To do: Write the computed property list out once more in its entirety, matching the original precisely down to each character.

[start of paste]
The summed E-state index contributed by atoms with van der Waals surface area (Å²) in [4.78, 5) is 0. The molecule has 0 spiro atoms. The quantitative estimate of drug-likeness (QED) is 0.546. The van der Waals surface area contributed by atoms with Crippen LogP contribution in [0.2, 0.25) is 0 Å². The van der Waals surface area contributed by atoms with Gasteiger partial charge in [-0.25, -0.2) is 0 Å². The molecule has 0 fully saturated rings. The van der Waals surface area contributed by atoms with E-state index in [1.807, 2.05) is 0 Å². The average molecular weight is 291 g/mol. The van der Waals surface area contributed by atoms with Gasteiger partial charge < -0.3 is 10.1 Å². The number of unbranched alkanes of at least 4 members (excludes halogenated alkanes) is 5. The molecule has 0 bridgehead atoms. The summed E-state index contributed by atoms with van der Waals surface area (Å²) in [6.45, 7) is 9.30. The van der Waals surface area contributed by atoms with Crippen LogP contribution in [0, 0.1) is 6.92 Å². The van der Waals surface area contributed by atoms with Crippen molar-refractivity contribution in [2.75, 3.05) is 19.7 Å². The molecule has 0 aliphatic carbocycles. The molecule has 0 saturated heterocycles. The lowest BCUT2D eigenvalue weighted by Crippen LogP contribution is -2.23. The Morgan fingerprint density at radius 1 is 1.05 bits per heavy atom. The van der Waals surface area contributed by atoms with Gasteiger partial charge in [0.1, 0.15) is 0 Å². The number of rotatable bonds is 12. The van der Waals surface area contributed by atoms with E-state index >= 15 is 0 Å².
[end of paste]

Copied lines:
The summed E-state index contributed by atoms with van der Waals surface area (Å²) in [4.78, 5) is 0. The molecule has 0 spiro atoms. The quantitative estimate of drug-likeness (QED) is 0.546. The van der Waals surface area contributed by atoms with Crippen LogP contribution in [0.2, 0.25) is 0 Å². The van der Waals surface area contributed by atoms with Gasteiger partial charge in [-0.25, -0.2) is 0 Å². The molecule has 0 fully saturated rings. The van der Waals surface area contributed by atoms with E-state index in [1.807, 2.05) is 0 Å². The average molecular weight is 291 g/mol. The van der Waals surface area contributed by atoms with Gasteiger partial charge < -0.3 is 10.1 Å². The number of unbranched alkanes of at least 4 members (excludes halogenated alkanes) is 5. The molecule has 0 bridgehead atoms. The summed E-state index contributed by atoms with van der Waals surface area (Å²) in [6.45, 7) is 9.30. The van der Waals surface area contributed by atoms with Crippen LogP contribution in [0, 0.1) is 6.92 Å². The van der Waals surface area contributed by atoms with Crippen molar-refractivity contribution in [2.75, 3.05) is 19.7 Å². The molecule has 0 aliphatic carbocycles. The molecule has 0 saturated heterocycles. The lowest BCUT2D eigenvalue weighted by Crippen LogP contribution is -2.23. The Morgan fingerprint density at radius 1 is 1.05 bits per heavy atom. The van der Waals surface area contributed by atoms with Gasteiger partial charge in [0.1, 0.15) is 0 Å². The number of rotatable bonds is 12. The van der Waals surface area contributed by atoms with E-state index >= 15 is 0 Å².